2

The first answer to this question describes a method for highlighting all identifiers starting with an at sign. I want to do the same thing, just with an underscore instead. I've modified the code given there accordingly

\documentclass{article}

\usepackage{xcolor}
\usepackage{listings}

\makeatletter

% ``state variables''
\newif\ifincomment\incommentfalse
\newif\ifinstring\instringfalse

% language and style definition
\lstdefinestyle{mybash}
{%
  language = bash,
  basicstyle   = \ttfamily,
  keywordstyle = \color{blue},
}[keywords,strings,comments]

% --- patch to automatically highlight identifier starting by @
% (only outside strings and comments, though) ---
\lst@AddToHook{Output}{\@ddedToOutput}
\lst@AddToHook{Endgroup}{\incommentfalse\instringfalse}

% local variables
\newif\if@identifierStartsByAt@
\newcount\currentchar

\def\splitfirstchar#1{\@splitfirstchar#1\@nil}
\def\@splitfirstchar#1#2\@nil{\gdef\@testChar{#1}}

\def\@testChar%
{%
  % copy the first token in \the\lst@token to \@testChar
  \expandafter\splitfirstchar\expandafter{\the\lst@token}%
  %
  % reset switch
  \@identifierStartsByAt@false
  %
  % equality test
  \expandafter\ifnum\expandafter`\@testChar=`_%
    \@identifierStartsByAt@true % if equality, set switch to true
  \fi
  %
  % apply class style if not within string or comment
  \if@identifierStartsByAt@
    \ifincomment
  \else
    \ifinstring
      \else
        \def\lst@thestyle{\lst@keywordstyle}%
      \fi
    \fi
  \fi
}
\let\@ddedToOutput\@testChar
\makeatother

\begin{document}
\begin{lstlisting}[style=mybash]
# This is an example
@Blueword(foo) _Blueword bar
\end{lstlisting}
\end{document}

However, this code gives me the following errors:

! Improper alphabetic constant.
<to be read again> 
                   \lst@um_ 
l.62 @Blueword(foo) _Blueword 
                              bar
? 
! Missing = inserted for \ifnum.
<to be read again> 
                   \char 
l.62 @Blueword(foo) _Blueword 
                              bar
? 
! Missing number, treated as zero.
<to be read again> 
                   \char 
l.62 @Blueword(foo) _Blueword 
                              bar
? 
[1{/var/lib/texmf/fonts/map/pdftex/updmap/pdftex.map}] (./t.aux) )
(\end occurred when \ifnum on line 62 was incomplete)
(\end occurred when \iftrue on line 62 was incomplete)
(\end occurred when \ifnum on line 62 was incomplete)
(\end occurred when \iffalse on line 62 was incomplete)
(\end occurred when \ifnum on line 62 was incomplete)
(\end occurred when \iftrue on line 62 was incomplete)
(\end occurred when \ifnum on line 62 was incomplete)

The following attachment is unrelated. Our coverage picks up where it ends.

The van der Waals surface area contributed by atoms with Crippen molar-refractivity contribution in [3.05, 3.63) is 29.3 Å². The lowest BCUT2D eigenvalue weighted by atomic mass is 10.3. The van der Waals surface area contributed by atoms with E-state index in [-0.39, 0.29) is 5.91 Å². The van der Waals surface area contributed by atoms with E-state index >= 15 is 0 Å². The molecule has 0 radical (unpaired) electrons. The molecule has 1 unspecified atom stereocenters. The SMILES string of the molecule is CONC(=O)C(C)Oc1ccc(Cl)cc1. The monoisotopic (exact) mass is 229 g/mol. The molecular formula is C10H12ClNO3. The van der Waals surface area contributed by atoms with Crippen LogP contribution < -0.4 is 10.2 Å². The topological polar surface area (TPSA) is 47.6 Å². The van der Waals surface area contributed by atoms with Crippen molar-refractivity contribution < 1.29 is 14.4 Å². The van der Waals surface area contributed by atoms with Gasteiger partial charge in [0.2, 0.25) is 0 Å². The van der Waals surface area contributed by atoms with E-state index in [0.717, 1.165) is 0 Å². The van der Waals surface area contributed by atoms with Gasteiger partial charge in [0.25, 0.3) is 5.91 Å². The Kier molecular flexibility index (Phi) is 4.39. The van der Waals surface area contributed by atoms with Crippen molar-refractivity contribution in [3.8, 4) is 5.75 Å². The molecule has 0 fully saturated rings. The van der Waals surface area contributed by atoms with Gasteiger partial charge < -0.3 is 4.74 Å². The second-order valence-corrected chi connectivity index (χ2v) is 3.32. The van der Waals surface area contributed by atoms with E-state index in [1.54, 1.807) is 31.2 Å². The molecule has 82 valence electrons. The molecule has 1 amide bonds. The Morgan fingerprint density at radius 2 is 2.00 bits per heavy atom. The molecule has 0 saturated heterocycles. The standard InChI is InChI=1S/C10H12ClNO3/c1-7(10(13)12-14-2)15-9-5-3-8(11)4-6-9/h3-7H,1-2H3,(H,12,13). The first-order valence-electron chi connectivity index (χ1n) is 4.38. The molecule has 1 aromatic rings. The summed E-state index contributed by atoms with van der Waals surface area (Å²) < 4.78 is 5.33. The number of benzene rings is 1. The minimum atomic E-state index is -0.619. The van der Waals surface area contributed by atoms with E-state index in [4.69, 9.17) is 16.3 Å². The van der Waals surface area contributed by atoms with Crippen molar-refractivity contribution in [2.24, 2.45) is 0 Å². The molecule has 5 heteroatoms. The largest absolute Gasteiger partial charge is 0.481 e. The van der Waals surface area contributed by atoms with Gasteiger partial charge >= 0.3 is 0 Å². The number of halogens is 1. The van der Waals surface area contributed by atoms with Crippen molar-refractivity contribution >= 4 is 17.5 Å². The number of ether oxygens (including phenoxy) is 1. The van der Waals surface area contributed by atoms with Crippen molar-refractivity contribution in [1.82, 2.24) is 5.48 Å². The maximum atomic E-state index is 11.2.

(\end occurred when \iftrue on line 62 was incomplete)
(\end occurred when \ifnum on line 61 was incomplete)
(\end occurred when \iftrue on line 61 was incomplete)
(\end occurred when \ifnum on line 61 was incomplete)
(\end occurred when \iffalse on line 61 was incomplete)
(\end occurred when \ifnum on line 61 was incomplete)
(\end occurred when \iffalse on line 61 was incomplete)
(\end occurred when \ifnum on line 61 was incomplete)
(\end occurred when \iffalse on line 61 was incomplete)
  • Have you tried one of the other solutions? The linked answer doesn't seem to work well even in its original version, at least with the latest listings version. – siracusa Jun 24 at 13:31
  • The other solution requires that a trailing space be included after every number which won't work for the language I'm working with. There is apparently just an issue with interacting with underscores that I can't understand, which is what I'd like an answer to. – Kevin Keith Jun 24 at 13:52
2

Here's another approach that redefines the style for all identifiers, i.e. character sequences starting with a letter, @, $ or _, followed by more of these characters or digits. We set a special identifier style \@identifierstyle which dynamically decides what actual style should be applied for the current identifier.

If the first token of \lst@token equals \lst@um_, the internal macro used to denote _ in listings, we change the style to red color in this example; all other identifiers are typeset in blue color. Note that this hook doesn't interfere with the style for keywords, which are a special type of identifiers in listings (in green color here).

The full example:

\documentclass{article}
\usepackage{xcolor}
\usepackage{listings}

\makeatletter

\lstdefinestyle{mybash}
{%
  language = bash,
  basicstyle   = \ttfamily,
  keywordstyle = \color{green},
  identifierstyle = \@identifierstyle,
}[keywords,strings,comments]

\def\@headtoken#1#2\end{\noexpand#1}

\def\@identifierstyle{%
    \edef\@tempa{\expandafter\@headtoken\the\lst@token\end}%
    \edef\@tempb{\expandafter\noexpand\csname lst@um_\endcsname}%
    \ifx\@tempa\@tempb
        % apply special style for identifies staring with '_'
        \color{red}%
    \else
        % normal identifier style
        \color{blue}%
    \fi
}

\makeatother

\begin{document}
\begin{lstlisting}[style=mybash]
# This is an example for _Blueword
@Blueword(foo) _Blueword bar
'_Blueword in string'
if _cond then __this__ else __that__
\end{lstlisting}
\end{document}

enter image description here

Your Answer

By clicking “Post Your Answer”, you agree to our terms of service, privacy policy and cookie policy

Not the answer you're looking for? Browse other questions tagged or ask your own question.